House prices back to 2004 levels if Mark Carney’s prediction accurate

by Property 118

15:54 PM, 16th September 2018
About 4 days ago

House prices back to 2004 levels if Mark Carney’s prediction accurate

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House prices back to 2004 levels if Mark Carney’s prediction accurate

Average UK house prices could fall back to levels not seen since 2004 if Theresa May is not able to secure a Brexit deal, according to research by online estate agents Housesimple.com.

Bank of England Governor Mark Carney’s warned ministers a “no-deal” Brexit could see house prices slump 35% over the next three years.

According to the latest Land Registry figures, the average UK house price in June 2018 was £228,384. If prices fell by as much as Mark Carney suggested they could fall, the average value of a UK property would slump to £148,449. Housesimple research reveals the last time prices were lower than this figure was June 2004, more than 14 years ago.

Housesimple.com also looked at the impact of a 35% drop in house prices across 50 major UK towns and cities. The research revealed that average prices in London would fall from £476,752 to £309,889, but due to the phenomenal property boom in the capital over the past 7-8 years, this would only mean prices fall back to October 2012 levels.
The impact of a 35% slump would be felt a lot greater in many Northern towns, where house price growth hasn’t been so rapid over the past decade. For example, a 35% drop in Blackpool, would see average prices crumble from £103,920 to £66,890, a level that hasn’t been seen since March 2003. While in Durham and Newcastle averages prices would drop back to June 2003 levels. At the other end of the scale, Luton would only see average prices fall back to March 2014 levels, from £238,243 to £154,858.

Sam Mitchell, CEO of online estate agents HouseSimple.com, comments:

“Mark Carney has been incendiary with his comments, but if his predictions help galvanise politicians into action, then maybe the end justifies the means. The longer we go without having a deal on the table, the more uncertainty will weigh on house prices. However, it’s highly unlikely prices will slump to the level that Carney has predicted, even with a “no-deal”. The UK property market has proven to be able to withstand some pretty turbulent economic news, not least when the country voted for Brexit and after Article 50 was invoked. And there’s no reason to think it can’t withstand whatever lies ahead.”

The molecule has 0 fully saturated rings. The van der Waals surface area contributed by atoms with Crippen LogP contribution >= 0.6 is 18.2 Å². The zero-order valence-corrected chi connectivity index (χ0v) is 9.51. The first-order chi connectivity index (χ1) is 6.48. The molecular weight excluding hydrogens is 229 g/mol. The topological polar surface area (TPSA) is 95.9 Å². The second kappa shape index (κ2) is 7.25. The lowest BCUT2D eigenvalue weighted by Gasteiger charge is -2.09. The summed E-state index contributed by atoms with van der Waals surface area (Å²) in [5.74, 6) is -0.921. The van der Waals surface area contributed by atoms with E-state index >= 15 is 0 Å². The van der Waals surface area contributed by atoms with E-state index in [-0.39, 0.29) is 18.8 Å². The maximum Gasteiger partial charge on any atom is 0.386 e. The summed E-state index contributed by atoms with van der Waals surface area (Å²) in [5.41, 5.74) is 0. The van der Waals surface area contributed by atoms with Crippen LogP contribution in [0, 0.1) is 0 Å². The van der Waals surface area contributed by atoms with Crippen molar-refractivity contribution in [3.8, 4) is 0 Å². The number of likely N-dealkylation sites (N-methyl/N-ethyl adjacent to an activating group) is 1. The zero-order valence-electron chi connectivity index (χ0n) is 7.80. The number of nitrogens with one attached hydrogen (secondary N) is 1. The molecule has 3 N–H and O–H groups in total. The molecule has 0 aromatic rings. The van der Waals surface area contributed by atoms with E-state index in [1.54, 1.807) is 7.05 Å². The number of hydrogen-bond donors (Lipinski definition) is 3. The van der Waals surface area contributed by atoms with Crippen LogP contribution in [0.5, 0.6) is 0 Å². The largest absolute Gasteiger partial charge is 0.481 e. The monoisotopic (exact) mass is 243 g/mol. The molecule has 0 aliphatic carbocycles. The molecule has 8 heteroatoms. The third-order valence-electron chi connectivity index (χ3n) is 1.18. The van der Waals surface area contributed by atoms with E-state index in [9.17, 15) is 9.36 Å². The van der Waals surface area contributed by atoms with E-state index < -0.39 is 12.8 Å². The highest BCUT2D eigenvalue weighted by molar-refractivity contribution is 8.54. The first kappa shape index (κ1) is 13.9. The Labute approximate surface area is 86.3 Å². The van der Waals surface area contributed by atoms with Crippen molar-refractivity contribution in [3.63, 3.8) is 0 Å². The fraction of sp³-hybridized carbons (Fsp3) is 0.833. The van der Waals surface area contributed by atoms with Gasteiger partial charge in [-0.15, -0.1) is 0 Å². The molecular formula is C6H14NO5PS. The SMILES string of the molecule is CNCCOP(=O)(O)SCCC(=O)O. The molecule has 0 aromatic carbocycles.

Comments

AA

18:09 PM, 16th September 2018
About 4 days ago

Never happen in a month of Sundays. If this happens then another thing will happen - Shelter will praise landlords as saintly pillars of every corner of every community. Governments will introduce subsidies and tax concessions, recognise the service provided and weekly open letters of apology in the press for their hateful attacks on landlords. Do you see that happening ?

Not one for Brexit, however my prediction. No deal, WTO arrangements , supply side inflation kicks in so no scope for interest rate increases. Households would fold on a rate increase Pound devalues second wave of supply side inflation. Demand contracts. Mark Carney sadly not knowing basic economics gets BoE to adopt stimulus measures and starts printing money thus kicking the perverbial can down the street until his golden handshake parting.

The single most compelling reason for house price inflation in the UK is - if you make your money where a strongman runs the show, or a despot, or a General, or a cartel, and that's a lot of places, ( Continent of Africa, South America, the Far East. the Middle East …) and it can be taken from you, you park your money where the rule of law is absolute. Even if the buy-in has become pricier. Sterling devalues, investment becomes that more attractive...….

Colin Dartnell

8:39 AM, 19th September 2018
About A day ago

Headless chicken comes to mind!

david porter

9:13 AM, 19th September 2018
About A day ago

Along comes Brexit folowed by decline in sterling, which causes inflation and rise in Government debt. Government always inflates their way out of debt. Inflation causes wages to rise.
House prices are valued as a multiple of Owages and so house prices go up.
So even if as a result of section 24 you are making a small monthly loss hang on in there!

Mike Amapola

11:15 AM, 19th September 2018
About A day ago

Don't panic !
The price of Sangria & Vino Verano here in Spain is stable.
Sorry to be flipant

david porter

11:56 AM, 19th September 2018
About A day ago

Reply to the comment left by Mike Amapola at 19/09/2018 - 11:15
You are drinking wine in a stable?
Lack of horse sense?

Jeanluc Realtor

12:55 PM, 19th September 2018
About A day ago

The Usual Suspects

Mark Carney
Moodys
Standard and Poor
The IMF
The "Markets"
All "allegedly" financial experts with a proven track record of knowing the square root of sod all!

I am expecting the pragmatists to lead the way in Brexit.
No-one wants to lose the UK as a customer, what barriers political idealists put in place the people who live in the real world will overcome.

Dennis Leverett

17:21 PM, 19th September 2018
About 21 hours ago

No deal will ultimately bring us the best deal, let Britain be Great again. Mind you having said that might be a little difficult with our current political chaos. 69% of my little internet business goes to countries outside of the EU already. How often do our so called experts get it wrong. Definition of an expert: an ex is a has been or an unknown quantity and a spurt is a drip under pressure. I think that says it all. Have a nice day all.


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